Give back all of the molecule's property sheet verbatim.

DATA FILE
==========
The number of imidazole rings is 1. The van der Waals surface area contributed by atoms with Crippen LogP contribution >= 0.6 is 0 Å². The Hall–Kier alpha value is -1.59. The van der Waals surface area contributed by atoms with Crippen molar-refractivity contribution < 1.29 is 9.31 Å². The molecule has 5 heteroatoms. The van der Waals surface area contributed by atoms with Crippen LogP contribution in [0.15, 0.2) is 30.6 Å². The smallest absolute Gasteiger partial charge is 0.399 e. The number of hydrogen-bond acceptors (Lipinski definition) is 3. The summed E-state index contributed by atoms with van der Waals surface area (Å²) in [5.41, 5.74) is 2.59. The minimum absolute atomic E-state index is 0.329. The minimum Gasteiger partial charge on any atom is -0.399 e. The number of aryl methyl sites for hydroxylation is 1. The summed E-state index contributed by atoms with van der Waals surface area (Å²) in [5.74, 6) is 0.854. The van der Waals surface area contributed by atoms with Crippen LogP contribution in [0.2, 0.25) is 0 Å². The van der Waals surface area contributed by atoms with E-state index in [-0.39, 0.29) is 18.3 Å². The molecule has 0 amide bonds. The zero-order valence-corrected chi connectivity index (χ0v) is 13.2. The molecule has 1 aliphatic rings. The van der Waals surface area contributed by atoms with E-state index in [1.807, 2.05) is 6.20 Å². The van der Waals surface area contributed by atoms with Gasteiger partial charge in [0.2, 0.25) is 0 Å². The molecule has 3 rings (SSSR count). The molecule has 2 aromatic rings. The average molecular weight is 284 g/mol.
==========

The number of imidazole rings is 1. The van der Waals surface area contributed by atoms with Crippen LogP contribution >= 0.6 is 0 Å². The Hall–Kier alpha value is -1.59. The van der Waals surface area contributed by atoms with Crippen molar-refractivity contribution < 1.29 is 9.31 Å². The molecule has 5 heteroatoms. The van der Waals surface area contributed by atoms with Crippen LogP contribution in [0.15, 0.2) is 30.6 Å². The smallest absolute Gasteiger partial charge is 0.399 e. The number of hydrogen-bond acceptors (Lipinski definition) is 3. The summed E-state index contributed by atoms with van der Waals surface area (Å²) in [5.41, 5.74) is 2.59. The minimum absolute atomic E-state index is 0.329. The minimum Gasteiger partial charge on any atom is -0.399 e. The number of aryl methyl sites for hydroxylation is 1. The summed E-state index contributed by atoms with van der Waals surface area (Å²) in [5.74, 6) is 0.854. The van der Waals surface area contributed by atoms with Crippen LogP contribution in [0.2, 0.25) is 0 Å². The van der Waals surface area contributed by atoms with E-state index in [-0.39, 0.29) is 18.3 Å². The molecule has 0 amide bonds. The zero-order valence-corrected chi connectivity index (χ0v) is 13.2. The molecule has 1 aliphatic rings. The van der Waals surface area contributed by atoms with E-state index in [1.807, 2.05) is 6.20 Å². The van der Waals surface area contributed by atoms with Gasteiger partial charge in [0.2, 0.25) is 0 Å². The molecule has 3 rings (SSSR count). The molecule has 2 aromatic rings. The average molecular weight is 284 g/mol.